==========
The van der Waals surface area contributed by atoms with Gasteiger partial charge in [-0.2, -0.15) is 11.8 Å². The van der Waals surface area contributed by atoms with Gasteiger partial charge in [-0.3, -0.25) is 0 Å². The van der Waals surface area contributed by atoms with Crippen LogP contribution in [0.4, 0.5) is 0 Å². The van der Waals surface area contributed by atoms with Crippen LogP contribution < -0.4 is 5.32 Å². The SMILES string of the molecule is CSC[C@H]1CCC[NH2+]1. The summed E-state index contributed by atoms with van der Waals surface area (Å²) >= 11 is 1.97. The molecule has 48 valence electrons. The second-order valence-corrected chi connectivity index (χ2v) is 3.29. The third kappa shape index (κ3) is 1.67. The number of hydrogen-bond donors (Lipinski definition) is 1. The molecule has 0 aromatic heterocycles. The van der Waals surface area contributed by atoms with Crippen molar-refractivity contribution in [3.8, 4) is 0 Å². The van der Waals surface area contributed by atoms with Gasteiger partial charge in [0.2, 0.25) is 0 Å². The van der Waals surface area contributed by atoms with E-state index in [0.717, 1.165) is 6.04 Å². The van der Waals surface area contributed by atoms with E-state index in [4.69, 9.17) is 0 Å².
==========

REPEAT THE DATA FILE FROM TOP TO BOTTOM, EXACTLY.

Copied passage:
The van der Waals surface area contributed by atoms with Gasteiger partial charge in [-0.2, -0.15) is 11.8 Å². The van der Waals surface area contributed by atoms with Gasteiger partial charge in [-0.3, -0.25) is 0 Å². The van der Waals surface area contributed by atoms with Crippen LogP contribution in [0.4, 0.5) is 0 Å². The van der Waals surface area contributed by atoms with Crippen LogP contribution < -0.4 is 5.32 Å². The SMILES string of the molecule is CSC[C@H]1CCC[NH2+]1. The summed E-state index contributed by atoms with van der Waals surface area (Å²) >= 11 is 1.97. The molecule has 48 valence electrons. The second-order valence-corrected chi connectivity index (χ2v) is 3.29. The third kappa shape index (κ3) is 1.67. The number of hydrogen-bond donors (Lipinski definition) is 1. The molecule has 0 aromatic heterocycles. The van der Waals surface area contributed by atoms with Crippen molar-refractivity contribution in [3.8, 4) is 0 Å². The van der Waals surface area contributed by atoms with Gasteiger partial charge in [0.2, 0.25) is 0 Å². The van der Waals surface area contributed by atoms with E-state index in [0.717, 1.165) is 6.04 Å². The van der Waals surface area contributed by atoms with E-state index in [4.69, 9.17) is 0 Å².